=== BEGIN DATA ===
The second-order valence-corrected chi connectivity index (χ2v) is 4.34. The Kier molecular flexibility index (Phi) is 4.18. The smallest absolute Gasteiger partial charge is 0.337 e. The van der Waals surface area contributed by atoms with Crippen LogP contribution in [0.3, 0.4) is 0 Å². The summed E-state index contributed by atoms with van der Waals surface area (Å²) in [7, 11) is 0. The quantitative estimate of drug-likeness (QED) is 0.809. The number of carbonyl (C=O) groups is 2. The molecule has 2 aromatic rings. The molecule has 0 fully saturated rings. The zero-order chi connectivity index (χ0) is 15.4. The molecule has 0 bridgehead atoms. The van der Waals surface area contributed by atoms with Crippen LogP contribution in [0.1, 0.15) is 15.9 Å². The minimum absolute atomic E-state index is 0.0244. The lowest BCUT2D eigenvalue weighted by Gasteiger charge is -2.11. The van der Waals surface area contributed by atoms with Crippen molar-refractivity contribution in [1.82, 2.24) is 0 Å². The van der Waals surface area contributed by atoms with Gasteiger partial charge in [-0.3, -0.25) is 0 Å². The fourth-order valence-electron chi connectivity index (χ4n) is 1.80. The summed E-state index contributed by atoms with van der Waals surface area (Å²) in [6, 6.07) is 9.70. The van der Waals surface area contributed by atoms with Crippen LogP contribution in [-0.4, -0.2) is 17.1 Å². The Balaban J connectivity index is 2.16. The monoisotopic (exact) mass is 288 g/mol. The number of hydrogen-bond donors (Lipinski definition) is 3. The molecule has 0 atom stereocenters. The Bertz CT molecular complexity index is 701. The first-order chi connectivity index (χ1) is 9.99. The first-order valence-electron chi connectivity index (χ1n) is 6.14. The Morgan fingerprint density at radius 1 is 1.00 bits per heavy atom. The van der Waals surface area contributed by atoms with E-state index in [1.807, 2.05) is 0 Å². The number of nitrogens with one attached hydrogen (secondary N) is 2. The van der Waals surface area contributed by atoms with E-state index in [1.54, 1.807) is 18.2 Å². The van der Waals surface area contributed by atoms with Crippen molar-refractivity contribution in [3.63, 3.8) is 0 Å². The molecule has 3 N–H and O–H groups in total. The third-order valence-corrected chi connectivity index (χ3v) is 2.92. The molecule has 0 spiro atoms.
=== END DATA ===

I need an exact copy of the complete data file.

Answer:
The second-order valence-corrected chi connectivity index (χ2v) is 4.34. The Kier molecular flexibility index (Phi) is 4.18. The smallest absolute Gasteiger partial charge is 0.337 e. The van der Waals surface area contributed by atoms with Crippen LogP contribution in [0.3, 0.4) is 0 Å². The summed E-state index contributed by atoms with van der Waals surface area (Å²) in [7, 11) is 0. The quantitative estimate of drug-likeness (QED) is 0.809. The number of carbonyl (C=O) groups is 2. The molecule has 2 aromatic rings. The molecule has 0 fully saturated rings. The zero-order chi connectivity index (χ0) is 15.4. The molecule has 0 bridgehead atoms. The van der Waals surface area contributed by atoms with Crippen LogP contribution in [0.1, 0.15) is 15.9 Å². The minimum absolute atomic E-state index is 0.0244. The lowest BCUT2D eigenvalue weighted by Gasteiger charge is -2.11. The van der Waals surface area contributed by atoms with Crippen molar-refractivity contribution in [1.82, 2.24) is 0 Å². The van der Waals surface area contributed by atoms with Gasteiger partial charge in [-0.3, -0.25) is 0 Å². The fourth-order valence-electron chi connectivity index (χ4n) is 1.80. The summed E-state index contributed by atoms with van der Waals surface area (Å²) in [6, 6.07) is 9.70. The van der Waals surface area contributed by atoms with Crippen LogP contribution in [-0.4, -0.2) is 17.1 Å². The Balaban J connectivity index is 2.16. The monoisotopic (exact) mass is 288 g/mol. The number of hydrogen-bond donors (Lipinski definition) is 3. The molecule has 0 atom stereocenters. The Bertz CT molecular complexity index is 701. The first-order chi connectivity index (χ1) is 9.99. The first-order valence-electron chi connectivity index (χ1n) is 6.14. The Morgan fingerprint density at radius 1 is 1.00 bits per heavy atom. The van der Waals surface area contributed by atoms with E-state index in [1.807, 2.05) is 0 Å². The number of nitrogens with one attached hydrogen (secondary N) is 2. The van der Waals surface area contributed by atoms with E-state index in [1.54, 1.807) is 18.2 Å². The van der Waals surface area contributed by atoms with Crippen molar-refractivity contribution in [3.63, 3.8) is 0 Å². The molecule has 3 N–H and O–H groups in total. The third-order valence-corrected chi connectivity index (χ3v) is 2.92. The molecule has 0 spiro atoms.